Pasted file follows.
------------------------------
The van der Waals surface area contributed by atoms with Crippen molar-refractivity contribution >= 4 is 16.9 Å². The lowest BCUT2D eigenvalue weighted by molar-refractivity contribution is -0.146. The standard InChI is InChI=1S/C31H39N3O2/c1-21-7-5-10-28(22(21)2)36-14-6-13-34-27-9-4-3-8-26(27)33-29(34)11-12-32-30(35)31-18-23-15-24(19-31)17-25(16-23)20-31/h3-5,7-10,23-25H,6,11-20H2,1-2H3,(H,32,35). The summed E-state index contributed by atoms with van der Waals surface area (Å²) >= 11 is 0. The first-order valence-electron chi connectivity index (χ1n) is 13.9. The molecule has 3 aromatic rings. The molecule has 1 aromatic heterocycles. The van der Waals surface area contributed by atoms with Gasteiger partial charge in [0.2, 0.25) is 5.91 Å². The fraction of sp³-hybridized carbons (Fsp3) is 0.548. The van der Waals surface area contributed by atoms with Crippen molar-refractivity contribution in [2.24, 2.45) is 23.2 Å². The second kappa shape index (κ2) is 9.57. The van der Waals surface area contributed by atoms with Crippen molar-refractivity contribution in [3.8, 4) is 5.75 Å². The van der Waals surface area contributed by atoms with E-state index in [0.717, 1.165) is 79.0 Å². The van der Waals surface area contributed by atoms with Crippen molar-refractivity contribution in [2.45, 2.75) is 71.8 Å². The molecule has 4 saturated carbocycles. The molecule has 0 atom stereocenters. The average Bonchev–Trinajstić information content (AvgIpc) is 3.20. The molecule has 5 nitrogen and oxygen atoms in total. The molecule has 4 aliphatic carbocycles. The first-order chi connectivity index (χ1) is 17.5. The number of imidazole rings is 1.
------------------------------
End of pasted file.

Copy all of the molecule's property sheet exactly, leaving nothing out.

The van der Waals surface area contributed by atoms with Crippen molar-refractivity contribution >= 4 is 16.9 Å². The lowest BCUT2D eigenvalue weighted by molar-refractivity contribution is -0.146. The standard InChI is InChI=1S/C31H39N3O2/c1-21-7-5-10-28(22(21)2)36-14-6-13-34-27-9-4-3-8-26(27)33-29(34)11-12-32-30(35)31-18-23-15-24(19-31)17-25(16-23)20-31/h3-5,7-10,23-25H,6,11-20H2,1-2H3,(H,32,35). The summed E-state index contributed by atoms with van der Waals surface area (Å²) >= 11 is 0. The first-order valence-electron chi connectivity index (χ1n) is 13.9. The molecule has 3 aromatic rings. The molecule has 1 aromatic heterocycles. The van der Waals surface area contributed by atoms with Gasteiger partial charge in [0.2, 0.25) is 5.91 Å². The fraction of sp³-hybridized carbons (Fsp3) is 0.548. The van der Waals surface area contributed by atoms with Crippen molar-refractivity contribution in [2.24, 2.45) is 23.2 Å². The second kappa shape index (κ2) is 9.57. The van der Waals surface area contributed by atoms with Crippen molar-refractivity contribution in [3.8, 4) is 5.75 Å². The van der Waals surface area contributed by atoms with E-state index in [0.717, 1.165) is 79.0 Å². The van der Waals surface area contributed by atoms with Crippen molar-refractivity contribution in [2.45, 2.75) is 71.8 Å². The molecule has 4 saturated carbocycles. The molecule has 0 atom stereocenters. The average Bonchev–Trinajstić information content (AvgIpc) is 3.20. The molecule has 5 nitrogen and oxygen atoms in total. The molecule has 4 aliphatic carbocycles. The first-order chi connectivity index (χ1) is 17.5. The number of imidazole rings is 1.